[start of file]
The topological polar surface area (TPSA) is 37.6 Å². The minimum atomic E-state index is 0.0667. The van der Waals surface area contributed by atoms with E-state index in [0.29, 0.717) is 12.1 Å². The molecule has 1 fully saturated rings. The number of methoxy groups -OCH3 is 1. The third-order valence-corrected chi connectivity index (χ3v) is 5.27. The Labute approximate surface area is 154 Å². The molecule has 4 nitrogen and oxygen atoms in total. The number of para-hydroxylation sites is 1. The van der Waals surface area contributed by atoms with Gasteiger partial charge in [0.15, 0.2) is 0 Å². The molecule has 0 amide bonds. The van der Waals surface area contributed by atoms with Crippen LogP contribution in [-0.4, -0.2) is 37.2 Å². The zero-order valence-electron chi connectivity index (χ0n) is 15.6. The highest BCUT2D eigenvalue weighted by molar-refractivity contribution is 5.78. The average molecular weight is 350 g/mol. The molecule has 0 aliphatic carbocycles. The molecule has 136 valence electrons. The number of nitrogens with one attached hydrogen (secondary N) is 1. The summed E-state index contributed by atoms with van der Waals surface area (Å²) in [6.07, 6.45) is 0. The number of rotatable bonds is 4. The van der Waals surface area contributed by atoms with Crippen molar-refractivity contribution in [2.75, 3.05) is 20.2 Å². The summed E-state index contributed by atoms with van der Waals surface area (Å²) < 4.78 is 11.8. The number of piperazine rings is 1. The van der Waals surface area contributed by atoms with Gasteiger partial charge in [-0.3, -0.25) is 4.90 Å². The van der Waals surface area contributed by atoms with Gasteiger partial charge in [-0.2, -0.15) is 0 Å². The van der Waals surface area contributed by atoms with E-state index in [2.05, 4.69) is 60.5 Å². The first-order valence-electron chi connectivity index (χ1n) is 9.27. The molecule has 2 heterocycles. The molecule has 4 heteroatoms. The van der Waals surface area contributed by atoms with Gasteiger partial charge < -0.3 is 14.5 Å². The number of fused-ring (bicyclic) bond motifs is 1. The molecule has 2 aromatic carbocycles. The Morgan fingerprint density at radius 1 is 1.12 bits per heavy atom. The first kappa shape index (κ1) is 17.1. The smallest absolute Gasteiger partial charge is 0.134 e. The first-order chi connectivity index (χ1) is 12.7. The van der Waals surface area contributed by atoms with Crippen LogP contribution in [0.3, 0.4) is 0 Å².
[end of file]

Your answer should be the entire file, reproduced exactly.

The topological polar surface area (TPSA) is 37.6 Å². The minimum atomic E-state index is 0.0667. The van der Waals surface area contributed by atoms with E-state index in [0.29, 0.717) is 12.1 Å². The molecule has 1 fully saturated rings. The number of methoxy groups -OCH3 is 1. The third-order valence-corrected chi connectivity index (χ3v) is 5.27. The Labute approximate surface area is 154 Å². The molecule has 4 nitrogen and oxygen atoms in total. The number of para-hydroxylation sites is 1. The van der Waals surface area contributed by atoms with Gasteiger partial charge in [0.15, 0.2) is 0 Å². The molecule has 0 amide bonds. The van der Waals surface area contributed by atoms with Crippen LogP contribution in [-0.4, -0.2) is 37.2 Å². The zero-order valence-electron chi connectivity index (χ0n) is 15.6. The highest BCUT2D eigenvalue weighted by molar-refractivity contribution is 5.78. The average molecular weight is 350 g/mol. The molecule has 0 aliphatic carbocycles. The molecule has 136 valence electrons. The number of nitrogens with one attached hydrogen (secondary N) is 1. The summed E-state index contributed by atoms with van der Waals surface area (Å²) in [6.07, 6.45) is 0. The number of rotatable bonds is 4. The van der Waals surface area contributed by atoms with Crippen molar-refractivity contribution in [2.75, 3.05) is 20.2 Å². The summed E-state index contributed by atoms with van der Waals surface area (Å²) < 4.78 is 11.8. The number of piperazine rings is 1. The van der Waals surface area contributed by atoms with Gasteiger partial charge in [-0.3, -0.25) is 4.90 Å². The van der Waals surface area contributed by atoms with Gasteiger partial charge in [-0.2, -0.15) is 0 Å². The van der Waals surface area contributed by atoms with E-state index in [2.05, 4.69) is 60.5 Å². The first-order valence-electron chi connectivity index (χ1n) is 9.27. The molecule has 2 heterocycles. The molecule has 4 heteroatoms. The van der Waals surface area contributed by atoms with Gasteiger partial charge < -0.3 is 14.5 Å². The number of fused-ring (bicyclic) bond motifs is 1. The molecule has 2 aromatic carbocycles. The Morgan fingerprint density at radius 1 is 1.12 bits per heavy atom. The first kappa shape index (κ1) is 17.1. The smallest absolute Gasteiger partial charge is 0.134 e. The first-order chi connectivity index (χ1) is 12.7. The van der Waals surface area contributed by atoms with Crippen LogP contribution in [0.3, 0.4) is 0 Å².